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SOURCE: Ackland, Michael. “Crosscurrents, Cross-purposes.” In That Shining Band: A Study of Australian Colonial Verse Tradition, pp. 114-33. St. Lucia: University of Queensland Press, 1994.
[In the following excerpt, Ackland focuses on Henry Kendall's verse of the 1860s in which the poet thematically recast many of the works of his mentor, Charles Harpur, while offering a deeply pessimistic outlook on matters of faith in his writing.]
Charles Harpur died in June 1868, a bitterly disappointed man, with his meticulously revised poems still awaiting publication, though his work had not been without local admirers. Nicol Stenhouse had given it his discerning...
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SOURCE: Sinnett, Frederick. “The Fiction Fields of Australia.” In The Writer in Australia: A Collection of Literary Documents 1856 to 1964, edited by John Barnes, pp. 8-32. Melbourne: Oxford University Press, 1969.
[In the following essay, originally published in 1856, Sinnett acknowledges the lack of any first-rate Australian novels by the middle of the nineteenth century but calls Catherine Helen Spence's Clara Morison “the best Australian novel” yet published and offers commentary on Charles Rowcroft's Tales of the Colonies.]
Man can no more do without works of fiction than he can do without clothing, and, indeed, not so...
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SOURCE: Turner, Henry Gyles, and Alexander Sutherland. “Fiction.” In The Development of Australian Literature, pp. 78-106. London: Longmans, Green, and Co., 1898.
[In the following excerpt, Turner and Sutherland present an overview of Australian fiction from the later years of the nineteenth century, including the works of many notable female writers.]
Excluding the numerous Australian stories which have been published in England by writers as yet unknown to fame, many of which may have been written in the Colonies, and leaving out of count the hundreds of stories that began and ended their career in the local magazines and weekly journals, a list of something over...
(The entire section is 7372 words.)
SOURCE: Grattan, C. Hartley. Australian Literature, pp. 13-29. Seattle: University of Washington Book Store, 1929.
[In the following excerpt, Grattan offers a general assessment of Australian literature and remarks on five outstanding nineteenth-century Australian novels.]
As in all young countries, the culture of Australia is to a very small extent an integral part of the national life. It has not worked itself into the social fabric. It is something tacked on. Something apart. The economic bones of the country protrude themselves. Such cultural life as does exist is almost as unsubstantial as those idealized houses painted on billboards....
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SOURCE: Hadgraft, Cecil. “The Earliest Fiction” and “The Three Themes of Fiction.” In Australian Literature: A Critical Account to 1955, pp. 11-26, 40-52. London: William Heineman, 1960.
[In the following excerpt, Hadgraft reviews the principal Australian novels of the nineteenth century.]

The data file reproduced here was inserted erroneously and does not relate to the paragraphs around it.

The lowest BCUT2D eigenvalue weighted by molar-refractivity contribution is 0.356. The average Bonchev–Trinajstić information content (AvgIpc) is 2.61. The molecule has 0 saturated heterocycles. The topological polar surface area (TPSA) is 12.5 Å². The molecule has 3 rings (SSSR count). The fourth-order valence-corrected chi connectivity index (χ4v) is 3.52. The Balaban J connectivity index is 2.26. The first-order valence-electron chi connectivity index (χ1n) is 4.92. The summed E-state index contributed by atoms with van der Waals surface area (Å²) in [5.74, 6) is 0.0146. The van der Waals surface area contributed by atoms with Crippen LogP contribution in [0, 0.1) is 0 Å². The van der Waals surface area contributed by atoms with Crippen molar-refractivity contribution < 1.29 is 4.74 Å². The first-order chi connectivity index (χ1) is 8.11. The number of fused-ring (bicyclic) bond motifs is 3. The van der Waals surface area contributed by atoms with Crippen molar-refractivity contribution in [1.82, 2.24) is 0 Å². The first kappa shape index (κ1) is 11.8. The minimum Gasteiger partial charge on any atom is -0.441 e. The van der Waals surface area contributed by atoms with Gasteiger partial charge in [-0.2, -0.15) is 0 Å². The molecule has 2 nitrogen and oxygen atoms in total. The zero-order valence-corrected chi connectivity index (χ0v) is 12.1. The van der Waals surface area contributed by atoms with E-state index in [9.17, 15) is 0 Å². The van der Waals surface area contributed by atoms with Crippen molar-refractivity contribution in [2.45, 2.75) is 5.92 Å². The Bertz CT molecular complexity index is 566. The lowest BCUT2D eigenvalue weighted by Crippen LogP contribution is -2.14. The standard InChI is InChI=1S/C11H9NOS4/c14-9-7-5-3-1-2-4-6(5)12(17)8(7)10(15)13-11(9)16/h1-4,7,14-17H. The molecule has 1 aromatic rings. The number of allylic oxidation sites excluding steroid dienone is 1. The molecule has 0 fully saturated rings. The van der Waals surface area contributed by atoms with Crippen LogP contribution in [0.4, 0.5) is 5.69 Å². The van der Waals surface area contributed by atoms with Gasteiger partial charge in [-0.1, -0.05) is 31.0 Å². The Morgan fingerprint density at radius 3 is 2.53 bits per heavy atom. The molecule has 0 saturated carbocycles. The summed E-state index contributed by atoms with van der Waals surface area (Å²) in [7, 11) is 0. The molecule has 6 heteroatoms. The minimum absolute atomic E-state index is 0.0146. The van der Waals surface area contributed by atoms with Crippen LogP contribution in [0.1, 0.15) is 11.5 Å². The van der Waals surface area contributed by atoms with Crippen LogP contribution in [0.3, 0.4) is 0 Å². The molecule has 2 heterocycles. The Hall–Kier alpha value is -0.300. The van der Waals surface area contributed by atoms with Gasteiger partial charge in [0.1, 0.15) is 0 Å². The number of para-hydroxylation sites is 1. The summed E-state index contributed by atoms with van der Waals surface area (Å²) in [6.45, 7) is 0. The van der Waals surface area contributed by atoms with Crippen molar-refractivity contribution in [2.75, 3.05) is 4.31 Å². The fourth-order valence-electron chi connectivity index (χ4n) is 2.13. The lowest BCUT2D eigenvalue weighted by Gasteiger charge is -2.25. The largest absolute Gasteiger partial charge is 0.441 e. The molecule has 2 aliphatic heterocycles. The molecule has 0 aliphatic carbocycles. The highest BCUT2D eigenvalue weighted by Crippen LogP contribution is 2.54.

THE EARLIEST FICTION
The first novel written in Australia was also printed here—in Hobart in three volumes (1830-1). In this novel, Quintus Servinton. A Tale, Founded upon Incidents of Real Occurrence, its author drew upon his own experiences. He was Henry Savery (1793/4-1842), transported to Van Diemen's Land in 1825. He was a convict...
(The entire section is 11085 words.)
SOURCE: Hamer, Clive. “The Surrender to Truth in the Early Australian Novel.” Australian Literary Studies 2, no. 2 (December 1965): 103-16.
[In the following essay, Hamer highlights recurrent themes in Australian novels published between 1859 and 1889.]
The period 1859 to 1889 is a distinctive period marking the beginnings of the Australian novel. The first known Australian novel was published in 1830—Quintus Servinton, a tale of convict life written by a convict, Henry Savery—but the first novel of note, written by a novelist of note, was The Recollections of Geoffry Hamlyn (1859), written by Henry Kingsley, who subsequently made a name for...
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SOURCE: Mitchell, Adrian. “Fiction.” In The Oxford History of Australian Literature, edited by Leonie Kramer, pp. 27-172. Melbourne: Oxford University Press, 1981.
[In the following excerpt, Mitchell concentrates on the principal Australian novels written between 1844 and 1889, categorizing most of them as romances and appraising the language, style, plots, and themes in these works.]
James Tucker's Ralph Rashleigh is something of an anomaly in the history of Australian fiction. Written apparently in 1844-45, it was first printed in an abridged and re-written form as a volume of memoirs in 1929, and then published in full in 1952. Since then it has...
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SOURCE: Jones, Joseph, and Johanna Jones. Australian Fiction, pp. 1-15. Boston: Twayne Publishers, 1983.
[In the following excerpt, Jones and Jones survey convict, settler, and Anglo-Australian fiction prior to 1890.]
SETTLERS, CONVICTS, AND EARLY NARRATIVE